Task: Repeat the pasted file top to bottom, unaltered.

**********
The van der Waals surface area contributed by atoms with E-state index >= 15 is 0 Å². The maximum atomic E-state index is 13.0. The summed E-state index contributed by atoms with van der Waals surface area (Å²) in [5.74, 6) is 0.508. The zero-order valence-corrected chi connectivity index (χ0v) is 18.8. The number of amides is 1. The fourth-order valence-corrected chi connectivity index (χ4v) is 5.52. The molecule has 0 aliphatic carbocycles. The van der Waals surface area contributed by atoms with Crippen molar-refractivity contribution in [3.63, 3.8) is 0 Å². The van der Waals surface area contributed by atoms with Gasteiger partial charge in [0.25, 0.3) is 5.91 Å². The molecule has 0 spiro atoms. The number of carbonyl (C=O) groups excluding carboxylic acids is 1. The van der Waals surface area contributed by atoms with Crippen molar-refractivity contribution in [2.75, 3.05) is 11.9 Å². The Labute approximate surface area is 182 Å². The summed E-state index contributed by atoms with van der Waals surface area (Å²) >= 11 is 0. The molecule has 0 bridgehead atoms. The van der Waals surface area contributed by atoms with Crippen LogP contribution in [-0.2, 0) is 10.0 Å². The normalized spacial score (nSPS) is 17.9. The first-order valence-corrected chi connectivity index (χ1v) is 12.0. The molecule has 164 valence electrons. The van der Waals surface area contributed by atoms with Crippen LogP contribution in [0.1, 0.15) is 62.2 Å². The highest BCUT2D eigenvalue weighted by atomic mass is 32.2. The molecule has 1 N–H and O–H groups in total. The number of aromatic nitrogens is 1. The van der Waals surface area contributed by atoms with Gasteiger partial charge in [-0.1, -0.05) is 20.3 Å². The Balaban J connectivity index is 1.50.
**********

The van der Waals surface area contributed by atoms with E-state index >= 15 is 0 Å². The maximum atomic E-state index is 13.0. The summed E-state index contributed by atoms with van der Waals surface area (Å²) in [5.74, 6) is 0.508. The zero-order valence-corrected chi connectivity index (χ0v) is 18.8. The number of amides is 1. The fourth-order valence-corrected chi connectivity index (χ4v) is 5.52. The molecule has 0 aliphatic carbocycles. The van der Waals surface area contributed by atoms with Crippen molar-refractivity contribution in [3.63, 3.8) is 0 Å². The van der Waals surface area contributed by atoms with Gasteiger partial charge in [0.25, 0.3) is 5.91 Å². The molecule has 0 spiro atoms. The number of carbonyl (C=O) groups excluding carboxylic acids is 1. The van der Waals surface area contributed by atoms with Crippen molar-refractivity contribution in [2.75, 3.05) is 11.9 Å². The Labute approximate surface area is 182 Å². The summed E-state index contributed by atoms with van der Waals surface area (Å²) >= 11 is 0. The molecule has 0 bridgehead atoms. The van der Waals surface area contributed by atoms with Crippen LogP contribution in [-0.2, 0) is 10.0 Å². The normalized spacial score (nSPS) is 17.9. The first-order valence-corrected chi connectivity index (χ1v) is 12.0. The molecule has 164 valence electrons. The van der Waals surface area contributed by atoms with Crippen LogP contribution in [0.1, 0.15) is 62.2 Å². The highest BCUT2D eigenvalue weighted by atomic mass is 32.2. The molecule has 1 N–H and O–H groups in total. The number of aromatic nitrogens is 1. The van der Waals surface area contributed by atoms with Gasteiger partial charge in [-0.1, -0.05) is 20.3 Å². The Balaban J connectivity index is 1.50.